Growing Tulips in Water
Did you know you can grow tulips in water instead of soil? You can simply plant your bulbs in a glass bowl or vase and half-fill with water, glass beads or stones, and a waterproof filler. Be sure only to add enough water to cover the bulb’s roots.
Using this method, you shouldn’t need to add any nutrients or fertilizer to the water, as the bulbs already contain all of the growing aids your tulips need. They will, however, need to be in a sunny position.
Do Tulips Multiply?
Yes, they do! Tulips are one of the easiest bulbs to multiply. You can do it by digging up the bulbs in late summer or early fall and separating them. As the tulips spread naturally out and gain energy, they produce smaller bulbs as an offshoot of the mother bulb. Tulips multiply through asexual reproduction.
This is true of wild tulips as well as non-hybrid varieties, with a few exceptions. Each bulb will usually have several “offsets,” or small bulblets, attached to it. These small bulbs are carefully pulled apart and replanted to grow more tulips. You can also divide larger clumps of tulips that have become overcrowded. Just dig up the entire clump, divide it into smaller sections, and replant.
Guide to Growing the Perfect Tulips
This is a great book if you are just get started gardening or are considering going all organic. We will discuss topics that even seasoned gardeners can benefit from such as; why organic, risks of chemicals, making your own compost, and much more.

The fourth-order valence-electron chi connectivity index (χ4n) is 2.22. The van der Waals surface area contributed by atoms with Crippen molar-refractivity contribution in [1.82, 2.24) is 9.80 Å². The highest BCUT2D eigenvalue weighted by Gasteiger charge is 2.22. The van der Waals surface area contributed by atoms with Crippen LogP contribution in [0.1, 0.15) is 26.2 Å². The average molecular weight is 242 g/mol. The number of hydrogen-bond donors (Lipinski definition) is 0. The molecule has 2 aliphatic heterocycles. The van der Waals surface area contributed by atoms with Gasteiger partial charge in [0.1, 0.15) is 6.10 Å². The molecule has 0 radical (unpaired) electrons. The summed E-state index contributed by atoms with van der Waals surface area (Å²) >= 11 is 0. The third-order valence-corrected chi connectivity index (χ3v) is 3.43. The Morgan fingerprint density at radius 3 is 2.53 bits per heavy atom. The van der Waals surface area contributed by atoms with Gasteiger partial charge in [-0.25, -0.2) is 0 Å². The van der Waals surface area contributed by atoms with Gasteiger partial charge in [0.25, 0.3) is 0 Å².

Other Spring Bulbs to Plant in Containers
You can try planting any other flowers in pots or containers, but some strains do better than others in these confining vessels. We recommend planting shorter varieties, such as princess Irene, double exotic emperor, and miniature bright gem tulips in pots.
Princess Irene Tulips
Princess Irene tulips are beautiful tulip varieties that show off a mixture of pink and orange petals, creating an almost ombre effect with their coloring. These tulip varieties thrive in pots, and they can add visual interest to your indoor or outdoor space.
One of the favorites of the Netherlands, this species of tulip is an early bloomer with orange petals. They really have that wow factor that you are looking for, making their appearance in the spring a very welcomed site.
This is one of the darwin hybrids that produce longer tulips of about two feet in height. They have planting depths of six to eight inches deep. These yellow-colored plants will bloom in mid-spring.
Double Tulip Exotic Emperor
Double exotic emperor tulips are a unique tulip variety that has a flatter, rounder base than traditional tulips. These tulips feature large, fluffy white blooms and green embellishments, giving them the royal appearance of an emperor.
The tulip black parrot gets its name from its bold dark color. Starting off as green shoots, you can mix them with double early to make for a beautiful bouquet.
Miniature Tulip Bright Gem
Bright gem tulips are typically yellow in color and feature a star-shaped, rounded petal design. These charming tulips will add a pop of color to your window box or pot.
So yes, you can leave tulip bulbs in pots after they flower! When spring arrives, just dig out any remaining roots, cut off the old stems close to the garden soil level, and put the fresh potting mix into your container before re-planting with new tulips (or other spring flowers). Subscribe to Amaral Farms today for seasonal gardening expert tips like these delivered straight to your inbox each month!